At 15, Tomas had run away from his family, become a child soldier and was living in a home for former combatants in Colombia. His life would’ve been almost unbelievable to anyone who heard his story if no one had been there to document it.
“I saw [the soldiers] kill people, a lot of people,” Tomas said in an interview with journalism professor Donna De Cesare. “They told me they had to. I didn’t like it. Sometimes I felt so angry I wanted to kill someone, but then I would feel afraid. They told me not to worry I didn’t have to do any of that. I would close my eyes.”
De Cesare photographed and interviewed Tomas as part of her project “Sharing Secrets.” The series was one of De Cesare’s many efforts to document the complex lives of Latino communities wrought with gang violence and civil war. She compiled some of these photos into a bilingual book, “Unsettled/Desasosiego,” with photos captured during her thirty-plus years in Central America. Since publishing the book, De Cesare has started her next project, which focuses on environmental issues in Argentina, and was named one of Time Magazine’s women trailblazers in photography in March.
“It’s never the winning [that matters,]” De Cesare said. “What’s important is that the award puts the work in the spotlight again. It elevates that issue to a conversation that has the potential of getting people interested. For the people who are in the photographs, it’s also a way for them to get recognized.”
In 1978, De Cesare left the University of Essex to document the civil war in El Salvador. As she traveled across Central America throughout her career, the younger generations became the focus of her photographs.
By often integrating herself in their communities over months or years, De Cesare intimately captures the lives of the marginalized and misunderstood.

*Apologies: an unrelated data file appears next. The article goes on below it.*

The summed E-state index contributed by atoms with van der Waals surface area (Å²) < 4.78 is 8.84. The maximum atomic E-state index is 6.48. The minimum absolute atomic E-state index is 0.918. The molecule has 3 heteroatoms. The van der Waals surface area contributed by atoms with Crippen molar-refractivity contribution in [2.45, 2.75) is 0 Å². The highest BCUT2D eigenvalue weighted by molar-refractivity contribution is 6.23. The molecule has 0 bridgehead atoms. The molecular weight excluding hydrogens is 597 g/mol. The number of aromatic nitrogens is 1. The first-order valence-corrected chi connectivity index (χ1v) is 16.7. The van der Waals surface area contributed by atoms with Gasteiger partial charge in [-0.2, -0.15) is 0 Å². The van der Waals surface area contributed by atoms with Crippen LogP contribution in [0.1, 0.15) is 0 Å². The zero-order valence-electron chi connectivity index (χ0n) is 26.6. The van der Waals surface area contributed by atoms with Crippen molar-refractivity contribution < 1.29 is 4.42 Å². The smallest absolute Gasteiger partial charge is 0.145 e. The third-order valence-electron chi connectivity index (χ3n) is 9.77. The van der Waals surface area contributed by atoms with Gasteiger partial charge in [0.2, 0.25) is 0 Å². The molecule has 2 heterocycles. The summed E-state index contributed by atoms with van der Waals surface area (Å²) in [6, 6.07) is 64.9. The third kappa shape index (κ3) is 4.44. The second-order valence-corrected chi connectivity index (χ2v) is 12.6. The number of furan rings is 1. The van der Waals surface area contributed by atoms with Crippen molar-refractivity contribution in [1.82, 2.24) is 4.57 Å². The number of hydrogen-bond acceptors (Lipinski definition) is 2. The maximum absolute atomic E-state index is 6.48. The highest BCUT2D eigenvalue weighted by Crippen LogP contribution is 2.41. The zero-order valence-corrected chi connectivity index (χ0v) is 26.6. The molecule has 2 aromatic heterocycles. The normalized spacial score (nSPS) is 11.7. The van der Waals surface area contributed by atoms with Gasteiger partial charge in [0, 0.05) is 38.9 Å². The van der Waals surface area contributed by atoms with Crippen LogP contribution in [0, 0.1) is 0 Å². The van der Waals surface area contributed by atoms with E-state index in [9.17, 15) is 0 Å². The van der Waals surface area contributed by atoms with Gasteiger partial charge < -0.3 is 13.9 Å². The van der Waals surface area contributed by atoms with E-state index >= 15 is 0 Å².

“As much as [gang violence] is a problem of individual choice to a certain degree, it’s also a problem of the lack of options and the social environment they’re in,” De Cesare said. “People have limited life choices, limited life possibilities.”
One of her previous photo projects, “Destiny’s Children,” followed five young people navigating gang life. For four years, De Cesare got to know Carlos, Jessica, Edgar and troubled couple Carlos and Ivonne, all 15 to 21 years old. While she couldn’t help but get attached to them, she said she always knew some of them might end up dead.
“From the beginning, I knew that it would be inevitable that some of them weren’t going to make it,” De Cesare said. “I wanted to show people that we were responsible as a society — we really do have a role to play here. This is not just something that we should allow to continue.”
After leaving Los Angeles, De Cesare lost touch with several of the gang members who made it out. A few years later, she heard that Carlos had finally cut off ties with the Eighteenth Street Gang, and she helped him get to Boston to live with his brother. But when he heard Ivonne might have been doing drugs, he went back to rescue his child. Soon afterward, he fell back into gang life, was deported and brutally murdered.
“His murder was never investigated,” De Cesare said. “He had as much right to justice as anyone else, but he wasn’t seen as an innocent victim. Even though his death was really upsetting, it can stand as a symbol to others. That’s how his family feels. They’re really glad his story is up [online.] They feel like he didn’t die for nothing. [Ivonne] contacted me afterward, and she thanked me and said ‘If what we’ve been through makes someone think twice, then I feel like it’s all worth it.”